The Federal Reserve lowered the Federal Funds rate today by 25 basis points (bps) to 1.75% - 2.00%, a move that was widely expected and fully priced in the market. There was division within the voting members, with Esther George and Eric Rosengren preferring to keep rates steady while James Bullard voted for a 50 bp cut. Seven officials are expecting only one more rate cut this year, which is slightly less dovish than what had been expected.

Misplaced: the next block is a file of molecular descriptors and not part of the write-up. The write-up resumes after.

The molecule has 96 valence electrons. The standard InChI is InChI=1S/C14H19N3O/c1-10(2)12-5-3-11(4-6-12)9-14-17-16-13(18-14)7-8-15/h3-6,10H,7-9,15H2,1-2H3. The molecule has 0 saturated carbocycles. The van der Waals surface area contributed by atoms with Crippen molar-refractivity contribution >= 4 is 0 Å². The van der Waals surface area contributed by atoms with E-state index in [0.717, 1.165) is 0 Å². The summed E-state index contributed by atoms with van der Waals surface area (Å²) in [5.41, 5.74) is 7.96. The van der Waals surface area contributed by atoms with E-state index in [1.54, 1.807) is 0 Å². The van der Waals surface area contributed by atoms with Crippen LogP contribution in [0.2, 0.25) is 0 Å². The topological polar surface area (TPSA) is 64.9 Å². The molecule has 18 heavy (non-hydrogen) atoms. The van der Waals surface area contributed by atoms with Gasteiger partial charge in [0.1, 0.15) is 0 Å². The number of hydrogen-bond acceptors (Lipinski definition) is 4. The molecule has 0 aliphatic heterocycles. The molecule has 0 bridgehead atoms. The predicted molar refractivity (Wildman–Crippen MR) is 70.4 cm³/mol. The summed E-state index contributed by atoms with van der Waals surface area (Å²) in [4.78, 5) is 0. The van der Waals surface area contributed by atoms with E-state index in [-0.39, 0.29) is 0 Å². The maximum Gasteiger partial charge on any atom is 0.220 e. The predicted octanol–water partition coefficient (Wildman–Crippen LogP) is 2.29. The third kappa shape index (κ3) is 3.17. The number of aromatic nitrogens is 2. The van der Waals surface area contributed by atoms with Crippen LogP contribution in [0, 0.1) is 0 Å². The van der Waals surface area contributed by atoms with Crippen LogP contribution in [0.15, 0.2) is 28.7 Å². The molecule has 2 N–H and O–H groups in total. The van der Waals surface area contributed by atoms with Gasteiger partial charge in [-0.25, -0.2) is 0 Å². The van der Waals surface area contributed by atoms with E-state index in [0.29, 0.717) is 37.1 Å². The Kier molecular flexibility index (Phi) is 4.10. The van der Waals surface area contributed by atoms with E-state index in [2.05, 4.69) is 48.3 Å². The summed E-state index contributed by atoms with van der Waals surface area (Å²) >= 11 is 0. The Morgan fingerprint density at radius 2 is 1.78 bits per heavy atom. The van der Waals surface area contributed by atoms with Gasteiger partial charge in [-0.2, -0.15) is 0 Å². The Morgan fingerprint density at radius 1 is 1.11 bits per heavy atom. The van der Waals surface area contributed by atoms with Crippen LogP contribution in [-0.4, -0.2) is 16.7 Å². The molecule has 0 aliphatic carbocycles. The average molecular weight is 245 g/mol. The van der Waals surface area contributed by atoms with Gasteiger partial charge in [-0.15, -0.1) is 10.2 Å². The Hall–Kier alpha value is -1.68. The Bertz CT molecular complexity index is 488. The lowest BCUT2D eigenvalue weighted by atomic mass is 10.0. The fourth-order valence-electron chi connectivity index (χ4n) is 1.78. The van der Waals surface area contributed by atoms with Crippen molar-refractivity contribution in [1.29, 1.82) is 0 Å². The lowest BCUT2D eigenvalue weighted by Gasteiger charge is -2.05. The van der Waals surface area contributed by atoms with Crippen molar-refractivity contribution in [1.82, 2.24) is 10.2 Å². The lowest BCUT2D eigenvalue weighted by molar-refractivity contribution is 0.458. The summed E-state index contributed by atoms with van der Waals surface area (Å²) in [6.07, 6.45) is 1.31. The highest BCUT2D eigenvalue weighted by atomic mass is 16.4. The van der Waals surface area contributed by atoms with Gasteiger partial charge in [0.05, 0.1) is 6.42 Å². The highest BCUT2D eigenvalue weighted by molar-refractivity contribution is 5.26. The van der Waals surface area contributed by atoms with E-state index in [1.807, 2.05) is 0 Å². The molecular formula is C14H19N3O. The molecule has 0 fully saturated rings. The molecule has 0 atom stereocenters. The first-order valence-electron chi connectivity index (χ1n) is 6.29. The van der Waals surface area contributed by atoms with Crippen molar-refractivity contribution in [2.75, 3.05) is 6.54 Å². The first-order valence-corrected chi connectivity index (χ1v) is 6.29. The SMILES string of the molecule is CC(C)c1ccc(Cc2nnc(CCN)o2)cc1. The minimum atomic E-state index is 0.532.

Where the Fed goes from here is up for debate. Data points on the U.S. economy seem to be firming of late. The consumer remains quite healthy and manufacturing, the sector most impacted by trade, appears to have stabilized. However, many of the same issues continue to cloud the outlook for inflation and economic growth, and the Fed will continue to assess these risks and “act as appropriate to sustain the expansion.” We expect the Fed to cut at most once more this year, likely in December, as it attempts to normalize the shape of the yield curve and respond to slowing global growth and economic uncertainties. We view these as “insurance cuts” rather than the start of a prolonged easing cycle.
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